In Politeness theory, distance describes the degree of social familiarity between parties, such as the difference between a close friend and a complete stranger.
When distance is high, we tend to minimize our FTAs (face threatening actions), and focus on off record (implied) requests. Conversely, when distance is low and familiarity high, we tend to increase our FTAs, often feeling comfortable enough with the other party to make on record (direct) requests when needed.
Further, in attempting to reduce distance, we’ll often provide forms of payment in positive face, demonstrating liking and approval of the other person in the hopes of building a closer relationship.
In this context, power describes the range both formal and perceived, such as the difference between a middle manager and CEO. When power is in our favor, we tend to feel comfortable risking FTAs, as well as using on record requests. Conversely, when power is not in our favor, we tend to feel less comfortable risking FTAs and more comfortable using off record requests.
In attempting to reduce power differences, we’ll often provide forms of payment in negative face, demonstrating respect and deference in the hopes of making sure our requests are considered.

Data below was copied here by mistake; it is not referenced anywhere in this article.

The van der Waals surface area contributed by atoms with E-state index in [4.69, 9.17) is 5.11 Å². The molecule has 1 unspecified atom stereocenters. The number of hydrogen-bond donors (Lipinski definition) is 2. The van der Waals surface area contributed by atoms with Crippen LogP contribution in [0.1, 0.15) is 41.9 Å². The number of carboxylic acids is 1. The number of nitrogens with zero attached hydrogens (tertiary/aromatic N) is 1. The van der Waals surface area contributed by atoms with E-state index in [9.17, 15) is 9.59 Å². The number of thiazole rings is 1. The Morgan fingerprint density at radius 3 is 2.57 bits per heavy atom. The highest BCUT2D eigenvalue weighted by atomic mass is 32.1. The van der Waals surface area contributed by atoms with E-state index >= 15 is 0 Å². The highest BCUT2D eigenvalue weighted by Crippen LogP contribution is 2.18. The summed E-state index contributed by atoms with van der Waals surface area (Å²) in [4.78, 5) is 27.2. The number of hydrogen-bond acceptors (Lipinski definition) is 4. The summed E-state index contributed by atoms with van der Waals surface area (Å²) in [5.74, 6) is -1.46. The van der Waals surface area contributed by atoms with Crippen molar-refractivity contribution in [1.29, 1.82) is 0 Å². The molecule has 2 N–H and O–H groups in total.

Impositions describes the range of difficulty for complying with our requests, including the difference between asking a colleague for five minutes compared to an hour, or asking a customer to spend $10 versus $10,000. When making smaller imposition, we tend to feel more comfortable risking FTAs and even using on record requests. When making larger impositions, we tend to feel less comfortable risking FTAs and more comfortable using off record requests.
Finally, in attempting to reduce the impact of our impositions, we’ll often provide forms of payment in positive face to create a feeling of reciprocity, as well as negative face to create a feeling of freedom through the ability to accept or deny our request.
I’ll share a recent example to illustrate.
This morning, upon sitting down with my laptop to write this post, my wife politely posed the following question:
“Do you mind if we turn on the air conditioning?”
Now, after 4 years of marriage, why did she instinctively and intuitively use this highly off record message? First, asking “Do you mind” serves as a payment in negative face, which in this instance represents my being unimpeded from getting settled, opening the laptop, and starting to write.
Second, asking “if we” can turn on the air conditioning, is another form of payment in negative face, creating the opportunity for me to say yes I’ll do it, making it my choice.
Thus, once I begin my walk to the thermostat, the perfect turn of a polite FTA is completed, accounting for zero social distance, roughly equal power (advantage her), and the smallest of daily marital impositions.